COVID-19: Civil Liberties Group Warns of “Unfair and Arbitrary” Law Enforcement as Heavy Fines Accumulate in Canada

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OTTAWA – Civil Liberties Group Warns Police and City Officials Against Increasingly Draconian Fines Against Those Who Disregard Social Distancing Measures As Towns and Villages Double efforts to stem the spread of COVID-19.

Police and administrative officers across Canada have imposed hundreds of fines on people who break the rules of social distancing, turning involuntary dog ​​walkers into social deviants and confusing what is behavior acceptable during the COVID-19 pandemic.

Municipal law enforcement in Halifax, Montreal and Ottawa in particular has slapped residents with harsh sanctions in recent days, according to a review of fines in major cities by the National Post. City officials have fined people resting in public parks or crossing empty soccer fields, and have threatened lawsuits against neighbors who attended a birthday party away from their cars.

“At one point, this pandemic, in some jurisdictions, stopped affecting public health and started to affect public order, because politicians did not see the behavior they wanted from their constituents,” said Michael Bryant, executive director of the Canadian Civil Liberties Association.

He warned that the unclear social distancing measures applied across the country could lead to further neglect if people feel targeted or if the government is seen to be beyond its authority. Various experts and political observers have warned that the social fallout from overly strict isolation measures could outweigh the health risks themselves.

“When the laws are unenforceable or indecipherable, people will ignore them,” said Bryant. “When the application is unfair and arbitrary, people become less compliant and more provocative. They focus less on obeying the rules and more on not being caught. “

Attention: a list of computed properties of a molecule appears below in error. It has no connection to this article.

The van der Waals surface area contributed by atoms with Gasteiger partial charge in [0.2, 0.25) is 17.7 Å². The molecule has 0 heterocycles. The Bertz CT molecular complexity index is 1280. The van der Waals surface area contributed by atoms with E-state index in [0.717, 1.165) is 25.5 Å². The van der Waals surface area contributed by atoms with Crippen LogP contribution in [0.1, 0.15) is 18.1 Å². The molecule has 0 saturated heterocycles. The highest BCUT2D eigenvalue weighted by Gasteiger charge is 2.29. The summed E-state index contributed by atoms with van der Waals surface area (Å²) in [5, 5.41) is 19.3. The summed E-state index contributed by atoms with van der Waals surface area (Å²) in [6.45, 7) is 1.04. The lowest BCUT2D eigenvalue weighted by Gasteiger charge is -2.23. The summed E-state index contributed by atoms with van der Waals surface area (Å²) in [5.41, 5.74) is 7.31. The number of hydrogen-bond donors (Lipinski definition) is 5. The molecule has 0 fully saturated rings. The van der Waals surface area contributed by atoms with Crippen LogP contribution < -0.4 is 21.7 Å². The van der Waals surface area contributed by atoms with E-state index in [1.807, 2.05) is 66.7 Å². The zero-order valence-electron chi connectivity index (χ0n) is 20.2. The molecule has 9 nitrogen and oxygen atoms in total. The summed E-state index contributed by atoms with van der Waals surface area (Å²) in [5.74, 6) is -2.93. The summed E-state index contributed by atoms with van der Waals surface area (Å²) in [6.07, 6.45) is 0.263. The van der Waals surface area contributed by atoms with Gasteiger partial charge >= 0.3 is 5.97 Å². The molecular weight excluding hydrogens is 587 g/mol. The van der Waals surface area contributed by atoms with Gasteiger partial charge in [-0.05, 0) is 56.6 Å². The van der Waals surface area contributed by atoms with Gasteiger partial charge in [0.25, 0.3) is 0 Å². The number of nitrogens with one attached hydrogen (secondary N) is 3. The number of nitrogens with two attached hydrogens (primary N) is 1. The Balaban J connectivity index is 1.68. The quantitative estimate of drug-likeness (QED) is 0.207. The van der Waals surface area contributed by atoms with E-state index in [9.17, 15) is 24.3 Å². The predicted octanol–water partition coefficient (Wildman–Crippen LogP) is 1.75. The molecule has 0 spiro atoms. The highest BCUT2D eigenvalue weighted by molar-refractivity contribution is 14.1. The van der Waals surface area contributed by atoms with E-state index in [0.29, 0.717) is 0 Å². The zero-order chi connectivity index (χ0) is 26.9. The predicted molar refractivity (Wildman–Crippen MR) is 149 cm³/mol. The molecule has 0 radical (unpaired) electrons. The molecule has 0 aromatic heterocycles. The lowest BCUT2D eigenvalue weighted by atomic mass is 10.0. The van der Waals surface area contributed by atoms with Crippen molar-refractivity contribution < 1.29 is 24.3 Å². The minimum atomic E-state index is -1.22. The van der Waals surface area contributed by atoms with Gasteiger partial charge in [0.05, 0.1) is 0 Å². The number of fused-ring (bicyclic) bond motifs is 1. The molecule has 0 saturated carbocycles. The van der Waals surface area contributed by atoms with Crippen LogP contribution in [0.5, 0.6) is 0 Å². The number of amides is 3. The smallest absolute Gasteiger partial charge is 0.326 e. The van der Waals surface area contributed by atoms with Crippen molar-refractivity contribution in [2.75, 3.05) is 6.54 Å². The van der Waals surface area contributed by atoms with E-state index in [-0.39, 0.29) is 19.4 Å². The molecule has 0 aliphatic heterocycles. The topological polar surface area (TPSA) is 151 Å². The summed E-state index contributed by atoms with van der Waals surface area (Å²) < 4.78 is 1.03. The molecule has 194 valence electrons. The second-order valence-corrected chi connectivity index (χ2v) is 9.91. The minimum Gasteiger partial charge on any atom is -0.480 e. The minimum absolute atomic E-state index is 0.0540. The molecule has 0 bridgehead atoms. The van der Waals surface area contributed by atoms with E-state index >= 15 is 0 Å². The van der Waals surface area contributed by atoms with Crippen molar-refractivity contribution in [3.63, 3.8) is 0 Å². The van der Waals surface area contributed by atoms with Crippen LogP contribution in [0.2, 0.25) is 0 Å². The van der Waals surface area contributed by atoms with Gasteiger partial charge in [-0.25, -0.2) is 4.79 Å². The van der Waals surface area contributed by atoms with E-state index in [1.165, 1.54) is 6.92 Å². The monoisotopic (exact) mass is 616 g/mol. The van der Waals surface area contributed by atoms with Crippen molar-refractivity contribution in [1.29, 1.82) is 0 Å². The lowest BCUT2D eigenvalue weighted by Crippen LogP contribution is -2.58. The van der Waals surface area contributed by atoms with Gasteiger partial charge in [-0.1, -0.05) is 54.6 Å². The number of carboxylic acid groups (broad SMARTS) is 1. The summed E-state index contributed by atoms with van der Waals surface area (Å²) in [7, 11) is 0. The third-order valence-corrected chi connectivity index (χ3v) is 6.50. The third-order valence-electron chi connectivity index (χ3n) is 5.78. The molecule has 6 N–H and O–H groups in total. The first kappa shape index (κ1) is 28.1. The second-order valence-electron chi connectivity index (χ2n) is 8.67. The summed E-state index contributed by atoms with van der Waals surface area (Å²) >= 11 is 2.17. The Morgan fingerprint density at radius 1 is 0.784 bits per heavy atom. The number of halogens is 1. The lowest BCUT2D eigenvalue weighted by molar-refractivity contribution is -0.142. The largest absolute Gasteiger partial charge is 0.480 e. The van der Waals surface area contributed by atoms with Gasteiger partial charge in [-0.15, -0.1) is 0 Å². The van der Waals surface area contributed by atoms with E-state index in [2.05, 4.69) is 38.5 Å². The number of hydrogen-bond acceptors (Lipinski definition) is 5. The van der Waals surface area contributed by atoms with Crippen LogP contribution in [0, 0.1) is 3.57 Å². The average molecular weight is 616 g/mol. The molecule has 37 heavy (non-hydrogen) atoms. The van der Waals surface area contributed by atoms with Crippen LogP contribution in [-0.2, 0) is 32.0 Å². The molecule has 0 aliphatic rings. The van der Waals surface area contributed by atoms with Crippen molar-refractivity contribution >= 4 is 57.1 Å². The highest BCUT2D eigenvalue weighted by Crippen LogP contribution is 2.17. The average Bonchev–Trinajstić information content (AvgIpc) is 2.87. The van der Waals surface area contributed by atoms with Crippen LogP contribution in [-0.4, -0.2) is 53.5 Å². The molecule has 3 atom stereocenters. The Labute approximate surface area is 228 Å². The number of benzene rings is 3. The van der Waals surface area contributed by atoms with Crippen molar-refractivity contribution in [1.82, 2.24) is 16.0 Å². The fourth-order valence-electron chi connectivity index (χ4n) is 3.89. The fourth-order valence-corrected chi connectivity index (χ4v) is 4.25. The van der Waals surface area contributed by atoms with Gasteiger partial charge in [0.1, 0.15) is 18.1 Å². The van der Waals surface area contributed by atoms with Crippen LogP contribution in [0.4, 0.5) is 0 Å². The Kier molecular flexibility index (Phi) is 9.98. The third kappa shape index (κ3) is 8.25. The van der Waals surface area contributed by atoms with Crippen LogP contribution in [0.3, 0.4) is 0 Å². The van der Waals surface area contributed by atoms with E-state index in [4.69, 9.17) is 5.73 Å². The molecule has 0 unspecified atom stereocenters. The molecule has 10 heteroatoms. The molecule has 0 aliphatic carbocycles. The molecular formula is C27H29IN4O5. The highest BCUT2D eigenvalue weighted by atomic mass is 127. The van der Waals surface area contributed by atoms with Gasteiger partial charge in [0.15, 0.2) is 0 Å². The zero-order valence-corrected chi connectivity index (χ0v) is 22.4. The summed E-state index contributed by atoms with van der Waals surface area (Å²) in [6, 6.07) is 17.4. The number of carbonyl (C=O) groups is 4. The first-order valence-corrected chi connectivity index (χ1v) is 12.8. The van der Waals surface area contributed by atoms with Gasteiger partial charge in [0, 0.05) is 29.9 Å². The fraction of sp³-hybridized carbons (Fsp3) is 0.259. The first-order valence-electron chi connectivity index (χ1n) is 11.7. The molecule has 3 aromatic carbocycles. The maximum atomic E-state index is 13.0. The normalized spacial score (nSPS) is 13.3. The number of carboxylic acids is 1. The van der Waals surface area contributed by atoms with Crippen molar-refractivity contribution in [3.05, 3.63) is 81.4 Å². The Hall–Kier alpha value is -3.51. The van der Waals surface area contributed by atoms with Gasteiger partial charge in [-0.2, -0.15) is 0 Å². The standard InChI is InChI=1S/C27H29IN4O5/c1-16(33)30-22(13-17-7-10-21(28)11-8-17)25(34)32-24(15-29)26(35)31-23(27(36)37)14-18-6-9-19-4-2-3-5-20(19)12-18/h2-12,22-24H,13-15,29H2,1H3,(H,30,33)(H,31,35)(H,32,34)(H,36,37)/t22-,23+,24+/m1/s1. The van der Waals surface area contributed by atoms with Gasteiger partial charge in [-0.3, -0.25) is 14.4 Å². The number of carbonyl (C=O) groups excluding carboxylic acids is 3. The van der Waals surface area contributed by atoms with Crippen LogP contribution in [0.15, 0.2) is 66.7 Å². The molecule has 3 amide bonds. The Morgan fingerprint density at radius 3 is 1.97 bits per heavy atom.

The warning comes amid growing confusion and frustration over the introduction of strict social distancing rules, which have been applied in disparate ways in Canadian cities.

By-law officers in Ottawa issued more than 40 tickets this weekend, including a $ 880 fine to a man who was caught walking his dog. Corey Yanofsky was fined for crossing Ottawa’s Britannia Park, which has been closed to pedestrians in an effort to contain the spread of the virus, according to a report by the Ottawa Citizen. Officers paid another Ottawa man $ 2,000 for refusing to identify himself.

On Monday morning, the Montreal Police Service imposed 67 fines of approximately $ 1,546 each, including fees. On Monday, the Quebec provincial police had filed 157 reports on people.

When the application is unfair and arbitrary, people become less compliant and more provocative

In the past four days alone, the Nova Scotia RCMP has fined 38 people for violations of Nova Scotia’s health protection and emergency management laws, according to a press release. These fines include $ 697.50 for three people for reasons the police refused to specify, as well as another $ 7,500 fine against a Nova Scotia company, which the RCMP did not specify in public documents.

The Montreal charges included fines of $ 1,500 each against a group of 12 youths playing soccer on an outdoor field, according to a La Presse report. Settlement officers also threatened Montrealer Mélissa Leblanc with fines for “disrespecting society” after a group of Leblanc’s friends wished her a happy birthday by driving to her house and honking their horns. car horns. Leblanc had watched the celebration through the window of his house, according to the La Presse report.